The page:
How to Test Soil Acidity-Alkalinity Without a Kit

Create an inexpensive homemade soil pH test

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Compassionate Eye Foundation / Steven Errico / Getty Images

You can find out if your soil is acidic or alkaline without purchasing a pricey test kit. This simple DIY test will give you immediate results and is easy to assemble and use. The whole process will take just 15 minutes or less.


To create your homemade soil acidity-alkalinity test, you'll need just a few common household items. Gather together the following:

  • A soil sample
  • White vinegar
  • Baking soda
  • Water
  • Two sample containers (such as disposable cups)

Administering the Test

To test your soil, follow these simple steps:

  1. Scoop some soil into a container. Then, add 1/2 cup of vinegar. If the soil bubbles or fizzes, it's alkaline. The chemical reaction that you're seeing occurs when an acid (vinegar) comes into contact with something alkaline (soil).
  2. If no reaction occurs, scoop a fresh soil sample into a second container. Add half a cup of water, and mix. Then, add 1/2 cup of baking soda. If the soil bubbles or fizzes, the soil is highly acidic. The reaction you're seeing is the result of acidic soil coming into contact with an alkaline substance (baking soda).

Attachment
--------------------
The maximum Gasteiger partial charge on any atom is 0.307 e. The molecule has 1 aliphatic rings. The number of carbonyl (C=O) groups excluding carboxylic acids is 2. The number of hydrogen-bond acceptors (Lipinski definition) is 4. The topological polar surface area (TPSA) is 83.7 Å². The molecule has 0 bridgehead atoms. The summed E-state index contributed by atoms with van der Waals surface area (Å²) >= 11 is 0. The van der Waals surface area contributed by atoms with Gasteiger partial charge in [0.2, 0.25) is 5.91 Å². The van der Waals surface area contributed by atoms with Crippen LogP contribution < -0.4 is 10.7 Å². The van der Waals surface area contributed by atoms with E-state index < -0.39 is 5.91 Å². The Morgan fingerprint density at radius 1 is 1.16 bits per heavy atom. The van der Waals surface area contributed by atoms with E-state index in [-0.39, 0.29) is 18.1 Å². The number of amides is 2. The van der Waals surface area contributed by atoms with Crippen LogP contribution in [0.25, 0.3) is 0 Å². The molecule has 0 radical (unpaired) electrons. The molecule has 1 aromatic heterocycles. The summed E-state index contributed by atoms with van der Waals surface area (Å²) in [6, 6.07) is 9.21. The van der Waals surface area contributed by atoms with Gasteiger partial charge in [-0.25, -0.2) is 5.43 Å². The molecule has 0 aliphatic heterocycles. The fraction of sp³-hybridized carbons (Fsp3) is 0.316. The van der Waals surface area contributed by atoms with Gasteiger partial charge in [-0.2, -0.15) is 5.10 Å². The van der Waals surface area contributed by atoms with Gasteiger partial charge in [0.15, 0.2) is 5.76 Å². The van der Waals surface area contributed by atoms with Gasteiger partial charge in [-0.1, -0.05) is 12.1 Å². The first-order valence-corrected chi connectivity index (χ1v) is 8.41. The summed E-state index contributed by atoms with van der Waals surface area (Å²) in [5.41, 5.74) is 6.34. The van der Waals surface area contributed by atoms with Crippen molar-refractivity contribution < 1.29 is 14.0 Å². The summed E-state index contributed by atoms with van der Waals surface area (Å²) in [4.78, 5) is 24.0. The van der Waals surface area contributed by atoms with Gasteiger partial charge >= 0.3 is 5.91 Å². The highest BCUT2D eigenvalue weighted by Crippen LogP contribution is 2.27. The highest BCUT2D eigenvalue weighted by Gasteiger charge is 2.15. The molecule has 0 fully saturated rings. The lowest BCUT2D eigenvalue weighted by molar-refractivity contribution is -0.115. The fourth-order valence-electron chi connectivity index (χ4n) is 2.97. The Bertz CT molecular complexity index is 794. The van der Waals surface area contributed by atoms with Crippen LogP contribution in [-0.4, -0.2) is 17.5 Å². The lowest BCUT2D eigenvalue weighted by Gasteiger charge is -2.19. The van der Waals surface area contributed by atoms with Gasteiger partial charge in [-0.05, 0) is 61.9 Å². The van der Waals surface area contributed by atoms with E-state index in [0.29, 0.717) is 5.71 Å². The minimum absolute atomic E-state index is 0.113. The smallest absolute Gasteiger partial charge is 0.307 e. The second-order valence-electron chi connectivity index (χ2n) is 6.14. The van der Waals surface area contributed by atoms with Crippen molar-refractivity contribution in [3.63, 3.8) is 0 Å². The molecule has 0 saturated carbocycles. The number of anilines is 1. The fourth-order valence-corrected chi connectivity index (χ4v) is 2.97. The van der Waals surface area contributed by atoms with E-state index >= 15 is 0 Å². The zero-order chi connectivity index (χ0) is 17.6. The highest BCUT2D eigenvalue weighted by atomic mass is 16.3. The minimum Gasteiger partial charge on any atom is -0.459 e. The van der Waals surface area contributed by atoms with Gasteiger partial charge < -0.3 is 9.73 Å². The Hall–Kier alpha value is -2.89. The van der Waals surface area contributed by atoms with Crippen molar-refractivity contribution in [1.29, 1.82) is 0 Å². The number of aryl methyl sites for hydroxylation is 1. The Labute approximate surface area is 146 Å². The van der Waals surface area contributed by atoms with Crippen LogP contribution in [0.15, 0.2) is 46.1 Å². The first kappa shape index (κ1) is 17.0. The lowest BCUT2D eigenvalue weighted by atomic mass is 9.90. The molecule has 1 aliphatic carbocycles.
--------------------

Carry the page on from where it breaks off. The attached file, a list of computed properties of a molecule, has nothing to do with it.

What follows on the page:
3. If your soil doesn't react to either test, it has a neutral pH and doesn't require any tweaking. Just keep adding organic materials such as compost and leaf mold to maintain that balance.
  4. Amend your soil with wood ash or lime if it tested acidic. Amend your soil with sulfur or pine needles if it tested alkaline.

Remember that good pH is only one aspect of healthy soil. To improve the health of your soil, add the correct free soil amendments to your garden.

Tips and Hints

  1. If you want a precise pH measurement, buy a soil test kit from your local home improvement store or university extension office. An extension office kit is likely to be the more expensive of the two options, but it'll also provide you with more information. Expect your test results to include information about any mineral deficiencies that your soil has, along with recommendations on how you can make improvements.
  2. Soil amendment takes time, so make small changes and wait for them to take hold before making further amendments.
  3. You may have different types of soil in different parts of your yard, so consider testing each of your garden beds.
  4. Choose plants that will thrive in your soil. Hydrangeas and blueberries, for example, love acidic soil. Sometimes, it's just easier to work with the soil that you have than to fight it.
  5. Continue to test and tweak your soil over time. Maintaining healthy soil is an ongoing task.

Ways to Improve Your Soil for Free

You don't have to spend money to improve your soil. There are free materials that you can add to your soil to improve pH, water retention, soil structure, and nutrient content. You can get free coffee grounds for your garden, use leaves in your garden, and even get free mulch.